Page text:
Good Honest Design

A worker’s cottage in the hamlet of Glenosheen, County Limerick. It dates from c.1840, around the time a new bog road was built through the area, then part of the Castle Oliver estate. The building’s simple but effective design sets it apart from many other such modest dwellings of the period: for example, the use of brick around the upper sections of the door and windows, in contrast to the limestone rubble with which it is otherwise constructed. Then there are the hooded mouldings above the windows, and the pedimented projection of the gently-arched doorway. This is one of a pair of cottages but unfortunately its neighboutr has had unsympathetic fenestration inserted, with the result that much of its charm is lost.

9 comments on “Good Honest Design

  1. boxwoodbooks says:

    What can be done to prevent ‘unsympathetic fenestration’ with its efficacy and low cost? Wooden windows are prohibitively expensive and unless custom made to include double glazing they let the cold in through the glass.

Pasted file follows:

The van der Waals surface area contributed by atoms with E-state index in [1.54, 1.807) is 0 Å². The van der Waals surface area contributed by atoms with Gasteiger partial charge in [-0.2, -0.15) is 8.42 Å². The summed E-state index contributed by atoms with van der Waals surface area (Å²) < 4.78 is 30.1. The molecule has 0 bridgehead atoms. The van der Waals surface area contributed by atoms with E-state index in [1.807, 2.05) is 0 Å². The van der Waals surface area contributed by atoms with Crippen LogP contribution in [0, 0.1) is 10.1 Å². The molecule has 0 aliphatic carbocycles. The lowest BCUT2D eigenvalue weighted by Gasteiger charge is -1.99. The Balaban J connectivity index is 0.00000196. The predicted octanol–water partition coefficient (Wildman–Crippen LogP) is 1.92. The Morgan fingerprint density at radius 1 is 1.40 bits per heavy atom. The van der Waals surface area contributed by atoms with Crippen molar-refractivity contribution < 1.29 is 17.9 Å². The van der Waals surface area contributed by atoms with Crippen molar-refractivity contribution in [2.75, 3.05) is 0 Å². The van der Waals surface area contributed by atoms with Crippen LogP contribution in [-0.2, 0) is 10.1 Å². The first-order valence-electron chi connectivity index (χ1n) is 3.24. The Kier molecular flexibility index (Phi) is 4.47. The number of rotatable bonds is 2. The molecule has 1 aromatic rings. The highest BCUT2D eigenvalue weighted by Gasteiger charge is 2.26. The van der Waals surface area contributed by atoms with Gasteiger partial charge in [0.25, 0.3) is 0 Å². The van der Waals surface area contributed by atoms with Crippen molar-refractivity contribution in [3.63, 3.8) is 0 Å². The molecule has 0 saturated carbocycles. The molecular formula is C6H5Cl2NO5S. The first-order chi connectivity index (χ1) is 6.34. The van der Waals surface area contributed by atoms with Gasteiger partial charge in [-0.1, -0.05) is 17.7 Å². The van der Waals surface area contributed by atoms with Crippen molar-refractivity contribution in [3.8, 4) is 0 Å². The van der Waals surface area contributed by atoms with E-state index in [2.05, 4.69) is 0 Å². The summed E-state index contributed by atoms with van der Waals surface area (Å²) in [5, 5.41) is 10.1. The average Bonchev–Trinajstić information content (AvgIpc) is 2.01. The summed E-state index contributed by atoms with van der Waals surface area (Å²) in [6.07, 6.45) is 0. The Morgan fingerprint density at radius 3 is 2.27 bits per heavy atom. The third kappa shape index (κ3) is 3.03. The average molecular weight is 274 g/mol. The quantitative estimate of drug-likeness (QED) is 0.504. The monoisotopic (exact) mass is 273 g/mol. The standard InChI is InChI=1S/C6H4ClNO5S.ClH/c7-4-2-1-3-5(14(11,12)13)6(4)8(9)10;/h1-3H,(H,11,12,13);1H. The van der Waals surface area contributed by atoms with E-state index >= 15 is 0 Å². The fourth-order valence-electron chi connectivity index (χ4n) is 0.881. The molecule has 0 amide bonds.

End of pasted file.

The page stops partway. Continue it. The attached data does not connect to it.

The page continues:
2. Emma Richey says:

    Lovely cottage

  3. sylvia wright says:

    What a lovely cottage!

  4. Stephen Barker says:

    A very attractive design. Is it a four room cottage with a central passageway, do you know.

  5. Lisa Lambert says:

    In Ontario, one can tell the settlers’ origins from the place of the cottage door: in the middle – Scotland, uncentered – Ireland.

  6. Brid Ni Shaidleir says:

    These houses were built by the Castle Oliver estate , which was heavily involved in bringing Palatine settlers from Germany to displace Irish tenants . They are not typical of the houses lived in by Irish tenants at the time .

    • Thank you for your comment. It is worth pointing out that the Palatine settlers came to Ireland – incidentally, fleeing from persecution in their own country – in the first decade of the 18th century and the cottages were not built until some 130 years later. You might also be interested to learn that of the 3,000 Palatines who came here, more than two-thirds had left within just three years.

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